We often hear of companies wanting to share conference call accounts (eg one account for everyone in the Finance Department). While this appears sensible, in practice it can lead to problems:
- someone has to coordinate meetings to avoid clashes
- if that person is not present or people remember the same details clashes can occur
- people on calls can’t commit to holding another call without ‘checking first’ if the account is available
- It is impossible to determine who has made which calls on your invoices
- confidentiality and security can all too easily be compromised.
ABC Pharmaceuticals uses a shared conference call account for their Finance Department of 8 people. It’s generally not a problem as Gwen the company receptionist keeps the details safe and is the ‘go-to’ when a conference call is required. Besides, most of the 8 people have noted down or memorised the ‘Finance’ PIN codes somewhere.
Jemma is looking for a new outsourced payroll service and uses conference calls occasionally for this, holding calls with the HR department and potential providers. Jim is the CFO and is working on a fundraising project with the CEO.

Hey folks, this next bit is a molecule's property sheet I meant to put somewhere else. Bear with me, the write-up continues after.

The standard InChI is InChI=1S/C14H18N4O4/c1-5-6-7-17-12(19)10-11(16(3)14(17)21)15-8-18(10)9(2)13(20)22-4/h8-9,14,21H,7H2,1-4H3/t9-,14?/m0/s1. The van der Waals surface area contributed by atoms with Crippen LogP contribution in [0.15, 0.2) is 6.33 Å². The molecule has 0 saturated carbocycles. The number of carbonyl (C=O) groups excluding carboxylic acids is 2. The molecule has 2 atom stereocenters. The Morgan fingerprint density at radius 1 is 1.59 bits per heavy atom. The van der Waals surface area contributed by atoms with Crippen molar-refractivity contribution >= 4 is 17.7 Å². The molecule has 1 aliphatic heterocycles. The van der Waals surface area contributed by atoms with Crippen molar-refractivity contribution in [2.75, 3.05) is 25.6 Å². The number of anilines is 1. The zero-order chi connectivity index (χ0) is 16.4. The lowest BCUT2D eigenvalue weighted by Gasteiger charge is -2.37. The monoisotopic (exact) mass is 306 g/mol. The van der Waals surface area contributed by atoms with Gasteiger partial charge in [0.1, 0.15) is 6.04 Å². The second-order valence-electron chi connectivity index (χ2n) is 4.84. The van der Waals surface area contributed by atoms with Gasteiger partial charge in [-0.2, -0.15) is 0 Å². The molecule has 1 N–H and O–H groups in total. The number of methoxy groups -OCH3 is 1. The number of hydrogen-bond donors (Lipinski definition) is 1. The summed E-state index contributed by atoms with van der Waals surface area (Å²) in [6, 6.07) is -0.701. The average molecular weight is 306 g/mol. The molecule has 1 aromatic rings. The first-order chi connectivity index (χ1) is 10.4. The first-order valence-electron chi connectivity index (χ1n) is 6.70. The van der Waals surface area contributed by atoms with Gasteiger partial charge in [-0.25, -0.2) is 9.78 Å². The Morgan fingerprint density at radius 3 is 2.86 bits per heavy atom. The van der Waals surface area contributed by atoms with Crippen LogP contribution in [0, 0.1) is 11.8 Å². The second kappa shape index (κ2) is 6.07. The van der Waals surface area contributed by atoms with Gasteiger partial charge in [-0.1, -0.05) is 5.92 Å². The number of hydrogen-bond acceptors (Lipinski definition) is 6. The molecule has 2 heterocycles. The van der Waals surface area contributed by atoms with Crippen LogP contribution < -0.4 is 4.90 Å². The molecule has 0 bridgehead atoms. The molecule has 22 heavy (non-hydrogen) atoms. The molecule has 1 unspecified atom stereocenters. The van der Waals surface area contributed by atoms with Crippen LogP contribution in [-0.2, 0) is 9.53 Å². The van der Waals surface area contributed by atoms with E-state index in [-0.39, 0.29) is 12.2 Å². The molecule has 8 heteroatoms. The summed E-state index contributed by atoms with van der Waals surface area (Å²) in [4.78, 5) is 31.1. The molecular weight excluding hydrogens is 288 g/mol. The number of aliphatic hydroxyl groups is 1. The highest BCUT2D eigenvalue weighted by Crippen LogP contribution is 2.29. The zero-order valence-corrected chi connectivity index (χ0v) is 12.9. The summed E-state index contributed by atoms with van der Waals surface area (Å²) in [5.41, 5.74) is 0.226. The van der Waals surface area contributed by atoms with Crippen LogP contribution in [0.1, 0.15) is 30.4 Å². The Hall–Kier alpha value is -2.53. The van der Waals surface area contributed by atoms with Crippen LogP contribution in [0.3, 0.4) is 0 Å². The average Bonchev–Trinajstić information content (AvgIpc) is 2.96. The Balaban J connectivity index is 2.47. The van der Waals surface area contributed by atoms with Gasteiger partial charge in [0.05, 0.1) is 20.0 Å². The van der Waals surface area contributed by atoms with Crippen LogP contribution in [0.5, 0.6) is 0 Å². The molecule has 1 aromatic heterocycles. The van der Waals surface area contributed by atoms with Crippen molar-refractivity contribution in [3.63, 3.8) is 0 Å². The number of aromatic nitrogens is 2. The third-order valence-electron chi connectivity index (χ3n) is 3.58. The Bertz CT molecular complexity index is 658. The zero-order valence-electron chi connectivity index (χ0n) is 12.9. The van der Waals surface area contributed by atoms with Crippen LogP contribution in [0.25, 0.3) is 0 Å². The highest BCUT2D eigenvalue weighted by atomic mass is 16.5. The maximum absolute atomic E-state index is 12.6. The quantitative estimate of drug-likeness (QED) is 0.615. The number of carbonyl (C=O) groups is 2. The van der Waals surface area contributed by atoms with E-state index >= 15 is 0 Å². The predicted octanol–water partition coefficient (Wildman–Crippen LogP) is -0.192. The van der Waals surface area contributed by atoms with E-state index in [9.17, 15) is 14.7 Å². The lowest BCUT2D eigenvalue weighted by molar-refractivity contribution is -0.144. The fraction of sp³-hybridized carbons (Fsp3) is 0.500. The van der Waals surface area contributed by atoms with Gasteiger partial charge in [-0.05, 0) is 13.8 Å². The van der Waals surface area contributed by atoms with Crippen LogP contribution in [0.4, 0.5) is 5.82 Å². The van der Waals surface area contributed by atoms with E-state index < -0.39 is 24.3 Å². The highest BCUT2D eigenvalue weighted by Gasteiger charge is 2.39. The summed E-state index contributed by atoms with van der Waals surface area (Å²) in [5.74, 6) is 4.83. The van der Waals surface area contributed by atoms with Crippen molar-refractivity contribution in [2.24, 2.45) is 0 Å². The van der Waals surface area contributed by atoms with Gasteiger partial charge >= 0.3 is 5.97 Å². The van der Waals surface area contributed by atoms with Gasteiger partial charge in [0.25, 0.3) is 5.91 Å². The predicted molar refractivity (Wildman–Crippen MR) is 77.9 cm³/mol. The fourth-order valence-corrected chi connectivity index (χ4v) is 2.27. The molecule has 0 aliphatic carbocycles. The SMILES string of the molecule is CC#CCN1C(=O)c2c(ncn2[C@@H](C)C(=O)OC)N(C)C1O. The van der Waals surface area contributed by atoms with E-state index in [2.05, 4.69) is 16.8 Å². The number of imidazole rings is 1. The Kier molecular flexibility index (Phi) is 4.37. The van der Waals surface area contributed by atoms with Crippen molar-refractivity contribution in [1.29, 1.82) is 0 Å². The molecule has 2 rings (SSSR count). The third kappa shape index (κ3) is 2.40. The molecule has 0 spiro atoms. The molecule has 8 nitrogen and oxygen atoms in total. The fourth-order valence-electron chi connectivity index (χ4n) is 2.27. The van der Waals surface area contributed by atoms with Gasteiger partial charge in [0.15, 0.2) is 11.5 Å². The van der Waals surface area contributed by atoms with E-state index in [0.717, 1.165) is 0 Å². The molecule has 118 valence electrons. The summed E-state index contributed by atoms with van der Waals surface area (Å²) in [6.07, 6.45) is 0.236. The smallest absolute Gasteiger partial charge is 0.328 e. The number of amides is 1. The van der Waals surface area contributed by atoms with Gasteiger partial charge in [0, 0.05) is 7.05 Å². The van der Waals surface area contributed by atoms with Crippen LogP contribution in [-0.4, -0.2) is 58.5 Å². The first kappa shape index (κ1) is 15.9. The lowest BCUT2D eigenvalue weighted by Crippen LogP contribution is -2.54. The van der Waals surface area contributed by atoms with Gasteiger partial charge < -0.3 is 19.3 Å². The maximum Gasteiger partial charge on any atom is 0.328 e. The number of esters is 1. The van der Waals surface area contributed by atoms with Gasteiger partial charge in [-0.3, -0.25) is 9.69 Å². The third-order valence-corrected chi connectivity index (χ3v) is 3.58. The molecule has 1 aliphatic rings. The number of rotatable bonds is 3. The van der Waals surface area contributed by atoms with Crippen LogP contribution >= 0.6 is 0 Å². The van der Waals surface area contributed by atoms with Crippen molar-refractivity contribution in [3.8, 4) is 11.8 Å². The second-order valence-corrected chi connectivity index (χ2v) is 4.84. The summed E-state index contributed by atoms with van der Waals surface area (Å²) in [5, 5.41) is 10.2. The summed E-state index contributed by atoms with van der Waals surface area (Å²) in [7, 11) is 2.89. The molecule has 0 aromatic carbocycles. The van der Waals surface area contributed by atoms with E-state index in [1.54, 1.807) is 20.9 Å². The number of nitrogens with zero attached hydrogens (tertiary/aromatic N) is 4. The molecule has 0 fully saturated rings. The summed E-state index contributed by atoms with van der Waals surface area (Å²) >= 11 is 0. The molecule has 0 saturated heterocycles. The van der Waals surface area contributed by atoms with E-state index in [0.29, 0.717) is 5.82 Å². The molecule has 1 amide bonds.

One Friday Jemma has a call organised with a prospective service provider for 2:30 pm. Jim will use the same details but at 11 am so there shouldn’t be a problem. On Jim’s call at 11 am, one of the guests asks if they can make it brief but talk again at 2:30 pm when it suits him better. Jim agrees not knowing that Jemma is due to hold a payroll call at 2:30 pm. At 2:31 pm everyone is embarrassed to hear strange unexpected voices on the call and they all cancel their calls, stalling the fundraising and outsourcing indefinitely.
247meeting’s recommended solution is issue both Jemma and Jim with their own personal, secure accounts to avoid this.
- There is no additional cost
- It gives complete control to Jemma, Jim or any other colleagues who might ever hold a call
- It assure confidentiality and security